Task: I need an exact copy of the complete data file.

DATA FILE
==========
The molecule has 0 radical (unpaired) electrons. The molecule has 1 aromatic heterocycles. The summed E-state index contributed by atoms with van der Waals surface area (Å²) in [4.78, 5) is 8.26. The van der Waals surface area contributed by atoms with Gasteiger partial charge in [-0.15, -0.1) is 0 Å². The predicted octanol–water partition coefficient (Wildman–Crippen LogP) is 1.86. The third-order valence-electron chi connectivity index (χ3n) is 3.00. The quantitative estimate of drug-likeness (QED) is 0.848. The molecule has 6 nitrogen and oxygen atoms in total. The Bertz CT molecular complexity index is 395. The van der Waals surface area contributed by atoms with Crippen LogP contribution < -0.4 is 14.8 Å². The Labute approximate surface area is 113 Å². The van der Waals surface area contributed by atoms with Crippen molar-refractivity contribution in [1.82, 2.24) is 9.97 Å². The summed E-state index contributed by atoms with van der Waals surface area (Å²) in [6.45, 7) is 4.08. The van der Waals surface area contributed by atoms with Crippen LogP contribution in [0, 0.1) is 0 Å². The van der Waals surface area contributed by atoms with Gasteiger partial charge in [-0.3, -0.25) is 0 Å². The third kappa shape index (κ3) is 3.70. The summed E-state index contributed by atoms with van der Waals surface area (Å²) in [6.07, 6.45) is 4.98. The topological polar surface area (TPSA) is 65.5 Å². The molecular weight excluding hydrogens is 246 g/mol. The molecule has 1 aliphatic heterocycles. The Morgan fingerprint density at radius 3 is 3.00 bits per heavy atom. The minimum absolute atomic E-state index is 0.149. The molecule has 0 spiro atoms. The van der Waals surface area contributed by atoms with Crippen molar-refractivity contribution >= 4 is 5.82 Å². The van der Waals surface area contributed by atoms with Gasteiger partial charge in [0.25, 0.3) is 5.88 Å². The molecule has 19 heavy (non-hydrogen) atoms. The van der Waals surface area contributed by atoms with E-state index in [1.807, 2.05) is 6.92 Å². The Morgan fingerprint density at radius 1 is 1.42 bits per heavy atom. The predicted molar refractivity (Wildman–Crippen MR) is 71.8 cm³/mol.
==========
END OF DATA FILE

The molecule has 0 radical (unpaired) electrons. The molecule has 1 aromatic heterocycles. The summed E-state index contributed by atoms with van der Waals surface area (Å²) in [4.78, 5) is 8.26. The van der Waals surface area contributed by atoms with Gasteiger partial charge in [-0.15, -0.1) is 0 Å². The predicted octanol–water partition coefficient (Wildman–Crippen LogP) is 1.86. The third-order valence-electron chi connectivity index (χ3n) is 3.00. The quantitative estimate of drug-likeness (QED) is 0.848. The molecule has 6 nitrogen and oxygen atoms in total. The Bertz CT molecular complexity index is 395. The van der Waals surface area contributed by atoms with Crippen LogP contribution < -0.4 is 14.8 Å². The Labute approximate surface area is 113 Å². The van der Waals surface area contributed by atoms with Crippen molar-refractivity contribution in [1.82, 2.24) is 9.97 Å². The summed E-state index contributed by atoms with van der Waals surface area (Å²) in [6.45, 7) is 4.08. The van der Waals surface area contributed by atoms with Crippen LogP contribution in [0, 0.1) is 0 Å². The van der Waals surface area contributed by atoms with Gasteiger partial charge in [-0.3, -0.25) is 0 Å². The third kappa shape index (κ3) is 3.70. The summed E-state index contributed by atoms with van der Waals surface area (Å²) in [6.07, 6.45) is 4.98. The topological polar surface area (TPSA) is 65.5 Å². The molecular weight excluding hydrogens is 246 g/mol. The molecule has 1 aliphatic heterocycles. The Morgan fingerprint density at radius 3 is 3.00 bits per heavy atom. The minimum absolute atomic E-state index is 0.149. The molecule has 0 spiro atoms. The van der Waals surface area contributed by atoms with Crippen molar-refractivity contribution >= 4 is 5.82 Å². The van der Waals surface area contributed by atoms with Gasteiger partial charge in [0.25, 0.3) is 5.88 Å². The molecule has 19 heavy (non-hydrogen) atoms. The van der Waals surface area contributed by atoms with E-state index in [1.807, 2.05) is 6.92 Å². The Morgan fingerprint density at radius 1 is 1.42 bits per heavy atom. The predicted molar refractivity (Wildman–Crippen MR) is 71.8 cm³/mol.